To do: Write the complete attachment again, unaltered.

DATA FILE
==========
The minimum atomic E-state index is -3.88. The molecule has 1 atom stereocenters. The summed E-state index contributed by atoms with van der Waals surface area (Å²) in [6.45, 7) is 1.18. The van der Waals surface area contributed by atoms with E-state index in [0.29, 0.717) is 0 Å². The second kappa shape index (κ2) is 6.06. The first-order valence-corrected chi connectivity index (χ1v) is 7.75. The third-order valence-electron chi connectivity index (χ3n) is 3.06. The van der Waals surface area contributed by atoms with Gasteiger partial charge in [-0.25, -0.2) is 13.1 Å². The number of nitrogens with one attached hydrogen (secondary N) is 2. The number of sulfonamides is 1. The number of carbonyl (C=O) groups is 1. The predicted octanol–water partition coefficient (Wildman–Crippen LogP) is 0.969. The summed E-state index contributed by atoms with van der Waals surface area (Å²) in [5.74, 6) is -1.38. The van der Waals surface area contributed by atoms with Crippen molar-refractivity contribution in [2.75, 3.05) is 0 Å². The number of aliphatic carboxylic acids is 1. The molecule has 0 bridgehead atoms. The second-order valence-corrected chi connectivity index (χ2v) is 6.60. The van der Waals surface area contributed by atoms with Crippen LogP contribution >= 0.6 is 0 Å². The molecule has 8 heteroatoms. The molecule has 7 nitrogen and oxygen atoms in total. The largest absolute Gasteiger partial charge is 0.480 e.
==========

The minimum atomic E-state index is -3.88. The molecule has 1 atom stereocenters. The summed E-state index contributed by atoms with van der Waals surface area (Å²) in [6.45, 7) is 1.18. The van der Waals surface area contributed by atoms with E-state index in [0.29, 0.717) is 0 Å². The second kappa shape index (κ2) is 6.06. The first-order valence-corrected chi connectivity index (χ1v) is 7.75. The third-order valence-electron chi connectivity index (χ3n) is 3.06. The van der Waals surface area contributed by atoms with Gasteiger partial charge in [-0.25, -0.2) is 13.1 Å². The number of nitrogens with one attached hydrogen (secondary N) is 2. The number of sulfonamides is 1. The number of carbonyl (C=O) groups is 1. The predicted octanol–water partition coefficient (Wildman–Crippen LogP) is 0.969. The summed E-state index contributed by atoms with van der Waals surface area (Å²) in [5.74, 6) is -1.38. The van der Waals surface area contributed by atoms with Crippen molar-refractivity contribution in [2.75, 3.05) is 0 Å². The number of aliphatic carboxylic acids is 1. The molecule has 0 bridgehead atoms. The second-order valence-corrected chi connectivity index (χ2v) is 6.60. The van der Waals surface area contributed by atoms with Crippen LogP contribution >= 0.6 is 0 Å². The molecule has 8 heteroatoms. The molecule has 7 nitrogen and oxygen atoms in total. The largest absolute Gasteiger partial charge is 0.480 e.